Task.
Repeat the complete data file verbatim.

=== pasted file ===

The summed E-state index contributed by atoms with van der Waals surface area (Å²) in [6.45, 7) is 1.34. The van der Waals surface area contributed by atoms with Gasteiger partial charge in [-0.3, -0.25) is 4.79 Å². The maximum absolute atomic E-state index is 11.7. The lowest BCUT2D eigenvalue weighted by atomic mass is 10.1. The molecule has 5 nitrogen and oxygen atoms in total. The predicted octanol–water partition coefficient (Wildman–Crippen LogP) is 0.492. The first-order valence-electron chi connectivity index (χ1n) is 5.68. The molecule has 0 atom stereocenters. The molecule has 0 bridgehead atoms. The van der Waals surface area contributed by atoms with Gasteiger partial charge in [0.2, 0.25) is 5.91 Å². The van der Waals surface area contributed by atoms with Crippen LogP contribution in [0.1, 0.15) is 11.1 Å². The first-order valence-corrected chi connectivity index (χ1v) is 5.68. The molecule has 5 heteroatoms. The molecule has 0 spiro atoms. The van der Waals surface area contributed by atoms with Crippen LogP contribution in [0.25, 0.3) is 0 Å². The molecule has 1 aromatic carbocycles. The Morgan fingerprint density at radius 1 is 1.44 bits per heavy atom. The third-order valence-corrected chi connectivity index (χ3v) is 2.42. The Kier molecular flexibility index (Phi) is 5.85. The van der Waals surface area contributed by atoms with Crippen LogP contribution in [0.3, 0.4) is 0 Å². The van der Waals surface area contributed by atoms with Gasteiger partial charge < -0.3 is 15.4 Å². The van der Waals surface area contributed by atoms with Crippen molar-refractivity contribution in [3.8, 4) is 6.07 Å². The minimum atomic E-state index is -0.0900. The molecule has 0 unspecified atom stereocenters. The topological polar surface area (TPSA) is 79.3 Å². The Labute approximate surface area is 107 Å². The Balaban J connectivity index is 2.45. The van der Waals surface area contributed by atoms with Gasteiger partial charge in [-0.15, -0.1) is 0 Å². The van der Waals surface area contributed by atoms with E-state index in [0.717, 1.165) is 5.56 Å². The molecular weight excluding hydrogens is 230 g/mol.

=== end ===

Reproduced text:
The summed E-state index contributed by atoms with van der Waals surface area (Å²) in [6.45, 7) is 1.34. The van der Waals surface area contributed by atoms with Gasteiger partial charge in [-0.3, -0.25) is 4.79 Å². The maximum absolute atomic E-state index is 11.7. The lowest BCUT2D eigenvalue weighted by atomic mass is 10.1. The molecule has 5 nitrogen and oxygen atoms in total. The predicted octanol–water partition coefficient (Wildman–Crippen LogP) is 0.492. The first-order valence-electron chi connectivity index (χ1n) is 5.68. The molecule has 0 atom stereocenters. The molecule has 0 bridgehead atoms. The van der Waals surface area contributed by atoms with Gasteiger partial charge in [0.2, 0.25) is 5.91 Å². The van der Waals surface area contributed by atoms with Crippen LogP contribution in [0.1, 0.15) is 11.1 Å². The first-order valence-corrected chi connectivity index (χ1v) is 5.68. The molecule has 5 heteroatoms. The molecule has 0 spiro atoms. The van der Waals surface area contributed by atoms with Crippen LogP contribution in [0.25, 0.3) is 0 Å². The molecule has 1 aromatic carbocycles. The Morgan fingerprint density at radius 1 is 1.44 bits per heavy atom. The third-order valence-corrected chi connectivity index (χ3v) is 2.42. The Kier molecular flexibility index (Phi) is 5.85. The van der Waals surface area contributed by atoms with Crippen LogP contribution in [0.3, 0.4) is 0 Å². The van der Waals surface area contributed by atoms with Gasteiger partial charge < -0.3 is 15.4 Å². The van der Waals surface area contributed by atoms with Crippen molar-refractivity contribution in [3.8, 4) is 6.07 Å². The minimum atomic E-state index is -0.0900. The molecule has 0 unspecified atom stereocenters. The topological polar surface area (TPSA) is 79.3 Å². The Labute approximate surface area is 107 Å². The Balaban J connectivity index is 2.45. The van der Waals surface area contributed by atoms with Gasteiger partial charge in [-0.15, -0.1) is 0 Å². The van der Waals surface area contributed by atoms with E-state index in [0.717, 1.165) is 5.56 Å². The molecular weight excluding hydrogens is 230 g/mol.